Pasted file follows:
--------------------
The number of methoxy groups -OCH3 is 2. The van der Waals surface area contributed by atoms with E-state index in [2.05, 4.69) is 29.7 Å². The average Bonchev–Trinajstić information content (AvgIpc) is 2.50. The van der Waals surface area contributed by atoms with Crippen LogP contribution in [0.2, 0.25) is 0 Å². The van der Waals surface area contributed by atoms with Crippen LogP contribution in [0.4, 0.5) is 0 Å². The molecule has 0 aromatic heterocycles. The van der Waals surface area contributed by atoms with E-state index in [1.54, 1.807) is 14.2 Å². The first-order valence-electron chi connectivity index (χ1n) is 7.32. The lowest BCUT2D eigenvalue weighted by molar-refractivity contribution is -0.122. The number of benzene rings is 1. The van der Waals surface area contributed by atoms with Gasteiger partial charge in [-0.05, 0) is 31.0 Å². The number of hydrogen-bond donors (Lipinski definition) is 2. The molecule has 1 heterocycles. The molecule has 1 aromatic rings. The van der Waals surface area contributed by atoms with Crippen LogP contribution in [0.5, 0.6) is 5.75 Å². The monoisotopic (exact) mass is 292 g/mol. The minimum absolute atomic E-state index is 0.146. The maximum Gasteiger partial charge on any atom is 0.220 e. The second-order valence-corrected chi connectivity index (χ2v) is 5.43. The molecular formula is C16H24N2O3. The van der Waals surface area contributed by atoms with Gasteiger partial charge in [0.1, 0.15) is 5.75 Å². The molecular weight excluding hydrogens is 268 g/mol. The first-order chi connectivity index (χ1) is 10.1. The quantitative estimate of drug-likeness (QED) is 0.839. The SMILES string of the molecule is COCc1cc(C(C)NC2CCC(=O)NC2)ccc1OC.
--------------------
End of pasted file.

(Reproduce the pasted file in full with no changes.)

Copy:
The number of methoxy groups -OCH3 is 2. The van der Waals surface area contributed by atoms with E-state index in [2.05, 4.69) is 29.7 Å². The average Bonchev–Trinajstić information content (AvgIpc) is 2.50. The van der Waals surface area contributed by atoms with Crippen LogP contribution in [0.2, 0.25) is 0 Å². The van der Waals surface area contributed by atoms with Crippen LogP contribution in [0.4, 0.5) is 0 Å². The molecule has 0 aromatic heterocycles. The van der Waals surface area contributed by atoms with E-state index in [1.54, 1.807) is 14.2 Å². The first-order valence-electron chi connectivity index (χ1n) is 7.32. The lowest BCUT2D eigenvalue weighted by molar-refractivity contribution is -0.122. The number of benzene rings is 1. The van der Waals surface area contributed by atoms with Gasteiger partial charge in [-0.05, 0) is 31.0 Å². The number of hydrogen-bond donors (Lipinski definition) is 2. The molecule has 1 heterocycles. The molecule has 1 aromatic rings. The van der Waals surface area contributed by atoms with Crippen LogP contribution in [0.5, 0.6) is 5.75 Å². The monoisotopic (exact) mass is 292 g/mol. The minimum absolute atomic E-state index is 0.146. The maximum Gasteiger partial charge on any atom is 0.220 e. The second-order valence-corrected chi connectivity index (χ2v) is 5.43. The molecular formula is C16H24N2O3. The van der Waals surface area contributed by atoms with Gasteiger partial charge in [0.1, 0.15) is 5.75 Å². The molecular weight excluding hydrogens is 268 g/mol. The first-order chi connectivity index (χ1) is 10.1. The quantitative estimate of drug-likeness (QED) is 0.839. The SMILES string of the molecule is COCc1cc(C(C)NC2CCC(=O)NC2)ccc1OC.